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Canzonet, (—Erleden,) 82. Castes and Occupations of India, (James , D. Whelpley,) 394–Institution of the | Castes of India, ib.—Imperfect Civilization of the Ancient Hindoos, 393—Physical Characteristics of the Hindoos, ib.Subdivision of the Four Castes, ib.Knowledge of Rank and Pedigree, a Profession, ib.—The Brahmin, 396—The Vedas and Institutes of Menu, ib.—The Soudras, ib.—Castes of the Soudras, 397—The Cities of the Ganges, 398– Forfeiture of Caste, 399—The Chastrias, 400—The Brahmins, ib.—Ceremonies and Festivals, 401—Marriage, ib.—The Kooleenas, ib.—Household Economy, 402—Funeral Ceremonies, 403—Superstitions: Manners of the People, ib.Women, 404. Caw-cus, a Poem, (by J. H. Collier,) 648. Charleston, Book of, 109. Chaunt of Life and other Poems, 216.

Child's, Mrs., Letters of, notes upon, review, (Donald G. Mitchell,) 60.

City in the Sea, the, a Poem, (Edgar

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(William Darby,) 421—Railroad to the Pacific, 432. Congress, Twenty-Eighth, review, (Horace Greely,) 221—Auspices of its commencement, ib –Position of the two Parties, 222—Opening of the Session, ib.—Outrage of the admission of the Non-Districted Members, 223—States that joined in this violence, 22.4—Attack upon the Tariff, 226—Twenty-First Rule, Re-enactment of, 227—Repeal of the same, ib.—Postage Reform, 228—Indemnity for French Spoliations, ib.—Annexation of Texas, 229. Critical Notices. Charleston Book, 109– Hunt's Library of Commerce, 110—Life and Eloquence of Rev. Sylvester Larned, 111—Commerce of the Prairies, ib.Elements of Logic, ib.—Literary Remains of the late Willis Gaylord Clarke, , 112—Ellen Woodville, ib.—Westiges of the Natural History of Creation, 215– AEgri Somnia, ib.—Chaunt of Life, 216 —Letters from a Landscape Painter, 218 —Mental Cultivation and Excitement upon Health, 325—Rome as seen by a New Yorker, 326–Eothen, or Traces of Travel brought home from the East, 433—Autum Flowers and other Poems, 437—Life of Smith, 654—History of Germany, 633–Records of the Heart, ib.

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Last Chief Executive, the, 331—Harris-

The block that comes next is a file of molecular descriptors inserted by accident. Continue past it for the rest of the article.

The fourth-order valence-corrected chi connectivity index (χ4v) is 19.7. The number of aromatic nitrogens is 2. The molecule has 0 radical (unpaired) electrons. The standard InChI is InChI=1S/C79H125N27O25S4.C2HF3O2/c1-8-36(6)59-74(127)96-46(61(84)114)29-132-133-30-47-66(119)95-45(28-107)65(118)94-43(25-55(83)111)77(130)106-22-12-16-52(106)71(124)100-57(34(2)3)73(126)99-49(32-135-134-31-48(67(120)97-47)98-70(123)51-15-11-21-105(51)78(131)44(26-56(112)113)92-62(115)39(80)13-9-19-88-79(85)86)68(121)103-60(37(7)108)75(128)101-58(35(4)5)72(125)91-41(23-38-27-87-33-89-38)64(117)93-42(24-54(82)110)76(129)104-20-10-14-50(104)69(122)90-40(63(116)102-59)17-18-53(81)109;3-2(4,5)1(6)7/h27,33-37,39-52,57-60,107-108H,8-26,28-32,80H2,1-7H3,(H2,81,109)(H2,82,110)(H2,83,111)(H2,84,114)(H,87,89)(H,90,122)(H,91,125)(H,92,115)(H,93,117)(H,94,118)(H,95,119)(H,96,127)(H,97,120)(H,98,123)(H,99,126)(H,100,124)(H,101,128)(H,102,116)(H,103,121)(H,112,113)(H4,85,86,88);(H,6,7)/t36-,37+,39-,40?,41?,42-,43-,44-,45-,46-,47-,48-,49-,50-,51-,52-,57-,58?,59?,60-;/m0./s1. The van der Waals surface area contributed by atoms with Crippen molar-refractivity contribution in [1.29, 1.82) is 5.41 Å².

burg Convention in 1839, 332—Mr. Ty-
ler at the Convention, ib.—Mr. Tyler
the supporter of Mr. Clay, 33.3—Mr.
Clay set aside, ib.—Mr. Tyler's grief, ib.
—Mr. Tyler's tears through the ensuing
night, ib.—General Harrison nominated,
ib.—John Tyler proposed, ib.—Mr. Ty-
ler's accession on the death of General
Harrison, 334—Mr. Tyler's Whig Ad-
dress to the People, ib.—Mr. Tyler's
message indicating a change, ib.-Mr.
Tyler's abandonment of the Whig Party,
335—Mr. Tyler's veto of the Bank Bill,
ib.—statement of Senator Berrien,
(note), ib.—memorandum of Mr. Sar-
gent, (note), 334—Mr. Tyler's intrigues
for a reëlection, ib.-pleasant contrast
of the opinions of the Democratic Re-
view respecting Mr. Tyler in 1842, with
those of that journal about the same gen-
tleman in 1845, (note), 337—Mr. Tyler's
corrupt patronage, 339—Mr. Tyler's
character, 340.

Laws of Menu, (James S. Whelpley), 510
Leila, George Sand's, review of, 624.
Lighthouse System, our, (H. J. Raymond),

314—System of Lighthouses in Great
Britain and France, 315—primary defect
in the organization of our own Light-
house Establishment, ib.—Construction
of lights along our coast, 314—visitation
and inspection of Lighthouses, 318–
scientific men needed in the establish-
ment, 219—Dr. Brewster's Lenses, 320
—Polyzonal lenses, ib.—French light at
Barfleur, 321–Lenticular system, 323.

Literature, Old Northern, (Hon. George P.

Marsh), 250.

Literary Prospects of 1845, (E. A. Duyck-

inck), 146.

Logic, Elements of, (Henry P. Tappan),

notice of, 111.

Love and Friendship, Poetry, (James D.

Whelpley), 194.

M.

~ Machiavel, Nicholas, Opinions of, concern-

ing Popular Governments,
D. Whelpley), 643.

(James

Manufactures, American, Infancy of, 49-

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Position of Parties, 6—earliest Division of

Parties, 6–Federalists, and Anti-Feder-

alists, ib.—Republicans, ib.—obliteration

of Party distinctions under Monroe, 7–

Election of 1824, ib.—Letter of General

Jackson to Mr. Monroe, ib.-Intrigues of

Martin Van Buren and Silas Wright, ib.

—Political strife stirred up again, 9–

Title of Democrat exclusively assumed
by the Jackson Party, ib.—Sketch of
General Jackson, 10—his Administra-

tion, ib.—adoption of the motto “to the

victors belong the spoils,” ib.—effects of

wholesale removals from office, ib.-

War upon the United States Bank, 12–

secret influence of Martin Van Buren, 13

—Policy of the Whig Party at that time,
14–Sketch of Mr. Van Buren, ib.-
Systems of Party Drilling, 15—Increase
of Local Banks, ib.-Speculations, ib.-

Commercial Ruin, ib.-Sub-Treasury,

17—Election of General Harrison, ib.-

Democracy of the Day, 18.

Post-Office Reform, 199—grievances of the
old Post-Office system in England with
the abuses entailed, 200—Rowland Hill's
system, 202—actual expense of transpor-
tation, 204—nett amount of Revenue
from the new system in England, 205–
same system demanded for this country,

ib.—Postage to be charged by weight,

207—principles of pre-payment, 20s–

abolition of Franking privilege, 209–

Postage on printed matter, ib.—on news-

paper, 210—Post-Office contracts, 212–

Local Post-Offices, ib.—(Note.)

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